Pool Safety is no small matter, and protecting your kids as they take to the water during the summer months is essential. Young children have difficulty discerning danger, so it is wholly the adult's responsibility to protect and establish preventative measures to assure their safety. Every year about 43,000 people are injured in and around swimming pools and more than 600 people drown in home or public pools. However, this frightening statistic is largely preventable with proper pre-emptive measures.

It is important that we know CPR and other life-saving techniquesAccording to Torah law, we need to take care of ourselves, and also do all we can to prevent others from being hurt. There are numerous commandments about establishing safety measures on our properties so that even the unsuspecting and oblivious passerby will remain unharmed from possible injury. Creating a parallel in the 21st century, it is all too obvious how crucial it is that our pool area – a potentially risky environment – be secure. Along with creating safety parameters on our properties, it is important that we know CPR and other life-saving techniques. There is no greater deed than rescuing a person from death, and G‑d Forbid, should one of us find ourselves in a life-threatening situation, it is imperative that we have skills to cope with it.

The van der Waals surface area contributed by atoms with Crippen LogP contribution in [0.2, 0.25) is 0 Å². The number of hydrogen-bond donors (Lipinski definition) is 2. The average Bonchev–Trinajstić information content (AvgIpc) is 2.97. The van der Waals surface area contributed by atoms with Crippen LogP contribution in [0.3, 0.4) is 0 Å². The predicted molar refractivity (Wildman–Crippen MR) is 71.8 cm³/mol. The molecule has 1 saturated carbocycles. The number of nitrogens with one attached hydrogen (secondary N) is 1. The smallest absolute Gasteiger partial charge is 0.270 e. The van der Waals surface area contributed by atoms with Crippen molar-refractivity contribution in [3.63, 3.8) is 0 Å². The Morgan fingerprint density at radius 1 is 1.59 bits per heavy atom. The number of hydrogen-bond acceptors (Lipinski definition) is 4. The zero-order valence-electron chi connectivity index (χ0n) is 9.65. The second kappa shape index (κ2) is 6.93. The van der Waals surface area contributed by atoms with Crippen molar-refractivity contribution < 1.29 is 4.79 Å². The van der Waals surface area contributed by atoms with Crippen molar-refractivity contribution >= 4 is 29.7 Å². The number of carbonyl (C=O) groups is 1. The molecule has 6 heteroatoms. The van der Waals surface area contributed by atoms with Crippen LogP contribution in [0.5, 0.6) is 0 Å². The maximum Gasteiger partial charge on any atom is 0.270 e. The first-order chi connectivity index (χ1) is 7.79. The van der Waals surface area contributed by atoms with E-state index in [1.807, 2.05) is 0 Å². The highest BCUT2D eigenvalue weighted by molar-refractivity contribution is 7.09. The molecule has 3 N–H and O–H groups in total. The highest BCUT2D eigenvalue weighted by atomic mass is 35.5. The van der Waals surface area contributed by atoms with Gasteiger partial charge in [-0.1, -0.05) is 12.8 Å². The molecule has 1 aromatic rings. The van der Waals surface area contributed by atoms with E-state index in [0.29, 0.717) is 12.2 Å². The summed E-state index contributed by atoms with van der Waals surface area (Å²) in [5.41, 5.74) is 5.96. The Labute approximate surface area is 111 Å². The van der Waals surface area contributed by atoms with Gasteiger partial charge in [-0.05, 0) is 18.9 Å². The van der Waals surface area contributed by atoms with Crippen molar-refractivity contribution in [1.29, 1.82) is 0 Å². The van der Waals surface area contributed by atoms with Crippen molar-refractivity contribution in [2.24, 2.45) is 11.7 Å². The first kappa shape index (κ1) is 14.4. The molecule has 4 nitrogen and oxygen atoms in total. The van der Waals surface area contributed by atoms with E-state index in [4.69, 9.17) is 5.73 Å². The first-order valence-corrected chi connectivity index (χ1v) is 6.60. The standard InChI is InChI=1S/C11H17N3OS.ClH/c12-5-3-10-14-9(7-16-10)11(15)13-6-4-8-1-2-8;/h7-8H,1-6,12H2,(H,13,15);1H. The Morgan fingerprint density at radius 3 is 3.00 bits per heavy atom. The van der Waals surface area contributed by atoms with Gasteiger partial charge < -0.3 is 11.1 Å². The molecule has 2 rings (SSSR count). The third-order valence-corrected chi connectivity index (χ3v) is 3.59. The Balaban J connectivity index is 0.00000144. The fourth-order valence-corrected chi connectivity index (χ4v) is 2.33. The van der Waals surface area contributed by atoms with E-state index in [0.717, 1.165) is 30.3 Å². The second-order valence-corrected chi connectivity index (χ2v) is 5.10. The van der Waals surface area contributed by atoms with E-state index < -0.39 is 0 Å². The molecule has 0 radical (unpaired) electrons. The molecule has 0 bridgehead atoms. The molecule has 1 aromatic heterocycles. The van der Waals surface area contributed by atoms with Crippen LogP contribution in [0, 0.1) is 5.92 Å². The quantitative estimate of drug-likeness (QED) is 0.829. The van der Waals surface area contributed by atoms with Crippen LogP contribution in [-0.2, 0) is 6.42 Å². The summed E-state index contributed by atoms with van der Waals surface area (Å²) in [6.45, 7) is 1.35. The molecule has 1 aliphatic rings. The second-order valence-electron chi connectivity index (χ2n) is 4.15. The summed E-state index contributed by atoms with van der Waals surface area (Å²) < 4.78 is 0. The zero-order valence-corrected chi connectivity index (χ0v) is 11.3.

Outlined below are a number of pool safety measures to ensure happy and safe swimming this summer.

  • Supervise! Stay close while maintaining constant eye contact and never leave a child unattended even for a second.
  • Never assume someone else is watching your child. At social gatherings, designate an adult water-watcher.
  • Barriers and fences leading to the pool or any body of water must be installed and maintained. Capabilities of toddlers change daily. Today they sit, tomorrow they crawl. Toddlers can slip through an unlocked door in the time it takes to answer the phone. Use gates that self-close and self-latch, with latches higher than your children's reach.
  • Keep all entrances to the pool closed and locked.
  • Talk with baby-sitters about pool safety, supervision and drowning prevention.
  • Post rules such as "No running," "No pushing," "No dunking" and "Never swim alone." Enforce the rules.
  • Don't rely on swimming lessons, or air-filled "swimming aids" because they are not a substitute for approved life vests and can be dangerous.
  • Anyone watching young children around a pool should learn CPR and be able to rescue a child if needed.
  • Keep children away from pool filters, as the suction force may injure them or prevent them from surfacing.
  • Don't swim alone or allow others to swim alone.
  • Never dive into an above-ground pool and check the water depth before plunging into an in-ground pool. Keep clear of the area near a diving board.
  • Stay out of the pool during rain or lightning storms.
  • Keep rescue equipment (such as a shepherd's hook or life preserver) and a telephone by the pool.
  • Check the pool area regularly for glass bottles, toys or other potential accident hazards.
  • Remove all toys from the pool after use so children aren't tempted to reach for them.
  • After the children are done swimming, secure the pool so they can't get back into it.

It is easy to have a false sense of security because you feel your pool area is secure. But remember, always watch your children, and be consistent and responsible about maintaining pool rules. It may just save a life.